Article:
1. My little “l” slipped through my fingers and landed on the next word. So yes, it is “blend”.Bend it like Georgia? Or Blend it like Georgia? haha It must be my enthusiasm to blame, Peter. Spring is near! 🙂

        Like

    1. I make a lovely mageiritsa without the ‘scary gutsy’ things, Heather. I have to treat you sometime to see for yourself.

      Like

      1. I’m happy to try it. I do eat kokoretsi though, which I think is quite brave! I remember holding the intestine under a tap and washing it out!

        Like

      2. You are braver than I thought! I have never touched nor eaten such thing! You will fall in love with my mageiritsa.

        Like

  2. To explain: the soup is eaten to break the fast after church on Saturday night, and this means it is eaten early Sunday morning which is Easter Sunday, the first day to eat meat in 40 days. Heather is correct. No-one will be cooking and eating lamb on Good Friday the day of mourning for our lord Jesus. Sunday is the eating day of celebration because He is risen.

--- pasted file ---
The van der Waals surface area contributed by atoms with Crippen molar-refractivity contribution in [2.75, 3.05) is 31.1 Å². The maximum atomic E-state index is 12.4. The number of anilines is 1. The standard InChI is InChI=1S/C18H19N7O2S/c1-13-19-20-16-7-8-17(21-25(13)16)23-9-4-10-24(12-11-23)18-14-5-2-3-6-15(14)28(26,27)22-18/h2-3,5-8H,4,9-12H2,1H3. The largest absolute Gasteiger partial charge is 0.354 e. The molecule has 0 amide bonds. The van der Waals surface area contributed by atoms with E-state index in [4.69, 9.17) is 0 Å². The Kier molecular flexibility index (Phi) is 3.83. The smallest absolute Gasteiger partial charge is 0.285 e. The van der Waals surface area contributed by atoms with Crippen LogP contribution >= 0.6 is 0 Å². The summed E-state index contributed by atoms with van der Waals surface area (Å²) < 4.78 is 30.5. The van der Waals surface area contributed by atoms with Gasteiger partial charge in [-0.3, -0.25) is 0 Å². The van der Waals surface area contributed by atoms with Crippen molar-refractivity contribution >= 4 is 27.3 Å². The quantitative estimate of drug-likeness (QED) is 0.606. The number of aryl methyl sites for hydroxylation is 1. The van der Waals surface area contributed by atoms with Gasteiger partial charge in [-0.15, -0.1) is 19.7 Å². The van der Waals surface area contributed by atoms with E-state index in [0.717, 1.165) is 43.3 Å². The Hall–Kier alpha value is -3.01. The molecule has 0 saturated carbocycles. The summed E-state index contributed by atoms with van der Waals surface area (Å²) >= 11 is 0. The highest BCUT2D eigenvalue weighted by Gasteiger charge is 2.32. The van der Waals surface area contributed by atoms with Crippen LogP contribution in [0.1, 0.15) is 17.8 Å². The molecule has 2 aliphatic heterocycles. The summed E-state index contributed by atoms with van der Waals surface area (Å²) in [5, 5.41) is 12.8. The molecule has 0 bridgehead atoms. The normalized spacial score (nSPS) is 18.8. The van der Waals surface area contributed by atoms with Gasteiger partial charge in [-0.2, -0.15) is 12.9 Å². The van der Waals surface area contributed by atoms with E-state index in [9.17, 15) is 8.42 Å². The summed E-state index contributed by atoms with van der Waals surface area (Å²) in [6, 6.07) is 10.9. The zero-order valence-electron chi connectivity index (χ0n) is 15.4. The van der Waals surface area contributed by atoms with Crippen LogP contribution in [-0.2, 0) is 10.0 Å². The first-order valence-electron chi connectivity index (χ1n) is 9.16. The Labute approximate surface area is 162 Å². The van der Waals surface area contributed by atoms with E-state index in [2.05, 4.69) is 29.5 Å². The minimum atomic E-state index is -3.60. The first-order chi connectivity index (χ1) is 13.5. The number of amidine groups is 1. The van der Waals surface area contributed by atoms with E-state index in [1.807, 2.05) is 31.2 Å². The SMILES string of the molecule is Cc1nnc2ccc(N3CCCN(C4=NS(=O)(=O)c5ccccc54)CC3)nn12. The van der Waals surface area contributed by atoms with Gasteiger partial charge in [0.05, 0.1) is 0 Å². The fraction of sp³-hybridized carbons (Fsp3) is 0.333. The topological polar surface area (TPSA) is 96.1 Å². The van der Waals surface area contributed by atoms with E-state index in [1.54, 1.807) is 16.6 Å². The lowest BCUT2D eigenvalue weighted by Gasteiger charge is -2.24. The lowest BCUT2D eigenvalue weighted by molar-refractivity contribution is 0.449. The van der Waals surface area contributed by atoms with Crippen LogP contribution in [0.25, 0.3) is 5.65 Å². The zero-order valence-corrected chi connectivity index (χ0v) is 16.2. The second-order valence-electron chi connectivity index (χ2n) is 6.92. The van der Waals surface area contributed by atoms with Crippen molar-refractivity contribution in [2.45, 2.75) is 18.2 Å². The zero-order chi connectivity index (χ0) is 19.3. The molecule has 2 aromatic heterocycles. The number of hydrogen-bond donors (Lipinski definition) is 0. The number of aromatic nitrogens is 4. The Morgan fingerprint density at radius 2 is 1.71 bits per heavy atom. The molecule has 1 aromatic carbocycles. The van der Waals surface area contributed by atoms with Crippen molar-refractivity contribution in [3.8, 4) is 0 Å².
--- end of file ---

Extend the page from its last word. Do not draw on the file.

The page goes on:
Like

  3. This looks like a beautiful book and it is very nice to see someone celebrating our traditional way of life which some people forget has sustained us for centuries through good times and bad.

    Like

Leave a Reply

Fill in your details below or click an icon to log in:

WordPress.com Logo

You are commenting using your WordPress.com account. Log Out /  Change )

Google photo

You are commenting using your Google account. Log Out /  Change )

Twitter picture

You are commenting using your Twitter account. Log Out /  Change )

Facebook photo

You are commenting using your Facebook account. Log Out /  Change )

Connecting to %s

%d bloggers like this: